SAN FRANCISCO, Feb 4 (Reuters) - Regions around the world have long sought to replicate California’s success in launching startups. Now, two venture capitalists have raised $250 million in a gambit to recreate some Silicon Valley-style growth in the U.S. Midwest.
Mark Kvamme and Chris Olsen, formerly partners at venture-capital firm Sequoia Capital, announced Tuesday that they had raised the funds to nurture companies in states often overlooked by traditional venture cash. Their new fund, Columbus, Ohio-based Drive Capital Fund I, will focus on technology, healthcare and consumer businesses, they said.
“If they did have a funding source that was equivalent to Silicon Valley, they would be massively successful,” said Olsen about Midwestern companies in a phone interview.
By funding source, he said he referred not simply to the cash but to the complete approach many Bay Area venture firms use, including intensive efforts to help portfolio companies hire talent and find potential customers.
“The difference is here, you can name the firms on one hand,” Olsen said, whereas in California the list extends to dozens. Existing venture-capital firms in the Midwest include Arch Venture Partners and Pritzer Group Venture Capital, both based in Chicago, and Minneapolis-based Split Rock Partners.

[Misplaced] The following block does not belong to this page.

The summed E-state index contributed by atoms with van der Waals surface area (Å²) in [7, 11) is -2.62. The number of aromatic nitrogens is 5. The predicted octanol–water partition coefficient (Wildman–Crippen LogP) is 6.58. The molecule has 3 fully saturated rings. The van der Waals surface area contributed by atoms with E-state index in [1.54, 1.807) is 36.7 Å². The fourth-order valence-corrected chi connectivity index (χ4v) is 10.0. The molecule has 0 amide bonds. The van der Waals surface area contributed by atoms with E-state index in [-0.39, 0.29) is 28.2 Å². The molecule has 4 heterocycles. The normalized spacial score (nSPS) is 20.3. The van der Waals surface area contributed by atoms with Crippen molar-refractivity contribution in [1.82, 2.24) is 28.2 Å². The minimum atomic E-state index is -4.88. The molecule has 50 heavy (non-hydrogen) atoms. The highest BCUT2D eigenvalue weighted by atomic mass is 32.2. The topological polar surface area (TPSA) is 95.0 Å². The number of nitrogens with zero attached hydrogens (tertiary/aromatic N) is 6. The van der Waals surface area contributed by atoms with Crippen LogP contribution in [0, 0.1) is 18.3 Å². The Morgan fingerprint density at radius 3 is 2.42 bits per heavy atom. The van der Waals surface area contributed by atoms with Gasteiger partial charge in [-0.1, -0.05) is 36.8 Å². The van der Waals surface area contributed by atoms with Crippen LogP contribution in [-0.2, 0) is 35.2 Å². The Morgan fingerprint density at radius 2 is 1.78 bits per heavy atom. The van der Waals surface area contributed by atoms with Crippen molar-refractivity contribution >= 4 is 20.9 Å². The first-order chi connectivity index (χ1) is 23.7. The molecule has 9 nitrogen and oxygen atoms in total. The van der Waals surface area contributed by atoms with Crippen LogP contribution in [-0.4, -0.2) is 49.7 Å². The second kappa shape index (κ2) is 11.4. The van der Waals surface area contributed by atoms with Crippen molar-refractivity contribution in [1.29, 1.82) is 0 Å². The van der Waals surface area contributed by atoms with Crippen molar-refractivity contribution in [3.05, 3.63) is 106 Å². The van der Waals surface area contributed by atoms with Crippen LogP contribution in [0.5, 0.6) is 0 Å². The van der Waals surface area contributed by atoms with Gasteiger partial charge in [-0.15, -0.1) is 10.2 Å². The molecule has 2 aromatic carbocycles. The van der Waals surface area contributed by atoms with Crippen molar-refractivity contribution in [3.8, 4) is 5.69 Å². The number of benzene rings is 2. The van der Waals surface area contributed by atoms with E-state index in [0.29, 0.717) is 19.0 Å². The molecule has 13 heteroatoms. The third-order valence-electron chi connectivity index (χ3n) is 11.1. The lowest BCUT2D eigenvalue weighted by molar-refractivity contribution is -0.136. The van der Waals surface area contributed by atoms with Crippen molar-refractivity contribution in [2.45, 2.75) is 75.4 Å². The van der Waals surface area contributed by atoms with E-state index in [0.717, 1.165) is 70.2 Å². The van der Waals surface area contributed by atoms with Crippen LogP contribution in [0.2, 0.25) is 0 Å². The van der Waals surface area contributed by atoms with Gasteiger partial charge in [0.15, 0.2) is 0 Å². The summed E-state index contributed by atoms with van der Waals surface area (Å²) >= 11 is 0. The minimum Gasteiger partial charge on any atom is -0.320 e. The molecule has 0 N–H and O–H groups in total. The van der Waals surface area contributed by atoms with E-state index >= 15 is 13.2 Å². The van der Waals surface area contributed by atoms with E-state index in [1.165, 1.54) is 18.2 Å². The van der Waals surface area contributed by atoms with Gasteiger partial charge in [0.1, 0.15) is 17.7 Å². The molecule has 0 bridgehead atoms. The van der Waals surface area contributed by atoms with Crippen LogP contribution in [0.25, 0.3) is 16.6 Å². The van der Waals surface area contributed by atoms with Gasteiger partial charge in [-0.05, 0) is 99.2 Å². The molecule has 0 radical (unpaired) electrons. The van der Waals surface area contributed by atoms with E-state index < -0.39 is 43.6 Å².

Traditionally, venture capital has flooded to the San Francisco Bay Area, with other regions left far behind. Last year, the Midwest attracted just $1.1 billion in venture capital investments, according to the National Venture Capital Association, or just under 4 percent of $29.36 billion total.
The Midwest trailed Silicon Valley; New England; the greater New York, Los Angeles, and Washington, D.C. metropolitan areas; and Texas. It came in just ahead of the Northwest, NVCA data show.
Perhaps the Midwest’s most notable venture-backed company in recent years has been Groupon, the daily-deals site based in Chicago.
Kvamme and Olsen hope that with Drive’s cash available they can keep more promising entrepreneurs in the Midwest rather than decamping to California in search of capital and advice.
“Just like Fred Wilson went to New York City and started Union Square, we see that same opportunity here in the Midwest,” said Olsen, an Ohio native. Union Square Ventures has backed several big New York start-ups, including crafts-site Etsy, considered an initial public offering candidate for 2014, and blog site Tumblr, acquired last year by Yahoo for $1.1 billion.
Drive has already invested in a handful of Midwest businesses, including retail-data service ChannelIQ; health-information exchange CrossChx; farming software company FarmLogs; and travel application Roadtrippers.
Its inaugural fund of $250 million is large for a firm’s first fund. The average venture capital fund totals around $150 million, according to the NVCA.
Kvamme previously led the nonprofit JobsOhio.
Our Standards: The Thomson Reuters Trust Principles.